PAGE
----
Determining the fate of missing persons is a top priority for the government, President Nikos Christodoulides said on Saturday, highlighting this was a long-standing and painful topic for relatives of missing persons, as they continue to wait for news of the fate of their loved ones.

At a conference held at Neapolis University in Paphos marking Missing Persons Day, Christodoulides’ speech – read out by government spokesman Konstantinos Letymbiotis – stressed the anguish and pain of the relatives of the missing persons.

He added Missing Persons’ Day, was established in 2010 as a “reminder of the most tragic and sensitive aspect of the Cypriot tragedy of 1974.”

The day is “an account of the extent of the crime committed by the Turkish forces against Cyprus” the president said.

Christodoulides added that “as a state, we call for an end to this unacceptable situation. We expect the United Nations, the European Union, and the world powers to put an end to the pain and suffering of the relatives of the missing. UN General Assembly Resolution 3450 of 1975 underlines the basic human need for families to be informed about their missing relatives.”

He went on to say that in 2001 the European Court of Human Rights ruling condemned Turkey, following the interstate application of Cyprus v. Turkey – the fourth in a row. It set the conditions for the Committee of Missing Persons, launched eventually in 2006, he stressed.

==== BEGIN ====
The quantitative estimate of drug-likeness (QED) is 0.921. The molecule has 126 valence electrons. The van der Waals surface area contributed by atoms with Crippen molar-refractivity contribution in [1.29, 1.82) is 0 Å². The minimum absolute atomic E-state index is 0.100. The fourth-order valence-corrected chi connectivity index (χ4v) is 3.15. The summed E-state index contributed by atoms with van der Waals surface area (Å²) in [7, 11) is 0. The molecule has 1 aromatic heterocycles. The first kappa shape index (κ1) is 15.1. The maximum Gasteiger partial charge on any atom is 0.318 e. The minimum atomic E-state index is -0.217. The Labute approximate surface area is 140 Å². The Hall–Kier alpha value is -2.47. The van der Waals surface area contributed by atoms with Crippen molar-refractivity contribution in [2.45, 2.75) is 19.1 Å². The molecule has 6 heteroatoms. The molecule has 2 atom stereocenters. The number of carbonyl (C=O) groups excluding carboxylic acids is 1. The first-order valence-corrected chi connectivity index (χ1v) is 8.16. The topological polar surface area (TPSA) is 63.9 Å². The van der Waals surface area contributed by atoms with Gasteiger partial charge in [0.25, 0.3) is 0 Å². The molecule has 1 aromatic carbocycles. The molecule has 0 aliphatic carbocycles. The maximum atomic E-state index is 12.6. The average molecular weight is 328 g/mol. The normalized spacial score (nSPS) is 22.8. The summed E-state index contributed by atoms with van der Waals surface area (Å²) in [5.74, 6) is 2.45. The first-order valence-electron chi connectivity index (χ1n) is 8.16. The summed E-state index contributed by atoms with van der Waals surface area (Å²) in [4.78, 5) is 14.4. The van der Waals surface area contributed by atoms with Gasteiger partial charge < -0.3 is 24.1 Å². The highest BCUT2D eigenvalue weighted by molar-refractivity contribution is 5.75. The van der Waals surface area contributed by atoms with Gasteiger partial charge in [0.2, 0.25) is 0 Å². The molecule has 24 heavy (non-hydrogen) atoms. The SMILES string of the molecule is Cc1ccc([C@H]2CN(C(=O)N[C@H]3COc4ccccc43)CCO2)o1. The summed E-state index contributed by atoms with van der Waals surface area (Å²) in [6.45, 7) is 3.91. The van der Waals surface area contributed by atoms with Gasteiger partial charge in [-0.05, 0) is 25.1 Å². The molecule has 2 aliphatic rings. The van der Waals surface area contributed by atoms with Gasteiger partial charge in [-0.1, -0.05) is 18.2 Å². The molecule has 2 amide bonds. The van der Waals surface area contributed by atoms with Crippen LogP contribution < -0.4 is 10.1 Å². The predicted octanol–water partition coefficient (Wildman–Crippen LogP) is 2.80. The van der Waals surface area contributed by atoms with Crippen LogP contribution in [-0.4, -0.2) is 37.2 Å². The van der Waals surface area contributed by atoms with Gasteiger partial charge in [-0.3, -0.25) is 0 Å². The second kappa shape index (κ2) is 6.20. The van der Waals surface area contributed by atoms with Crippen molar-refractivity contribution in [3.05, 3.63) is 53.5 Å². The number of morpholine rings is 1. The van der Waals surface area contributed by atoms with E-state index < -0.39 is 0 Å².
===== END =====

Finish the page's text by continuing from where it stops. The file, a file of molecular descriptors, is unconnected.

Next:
Today, of the 1510 Greek Cypriots missing, 767 remain missing, while of the 492 Turkish Cypriots, 199 remain missing, he added.

“Their families are stoically waiting and hoping. For these families, time does not heal. Only answers do. The answers to the fate of their loved ones, they are anxiously searching for the conclusion to the tragedy they have been experiencing for almost half a century” Christodoulides said.

“Determining the fate of the last missing person is a top priority for both the government and me personally,” he added.

Christodoulides also expressed the hope that a UN envoy “will be accepted by the Turkish side, a development that will pave the way for the resumption of substantive talks that will lead to the blessed day of the reunification of our country.”

He stressed the goal for the island is a solution “that will free Cyprus from anachronistic guarantees and occupying troops. A solution that will effectively end the occupation and enable all legitimate inhabitants of this land to peacefully coexist, with no division, under a regime of equal rights and equality.”

Last month, Christodoulides announced the government would be increasing its contribution to the CMP, regardless of what the Turkish side will decide to do. The decision aims to help intensify the CMP’s efforts with more staff and crews working in the excavations.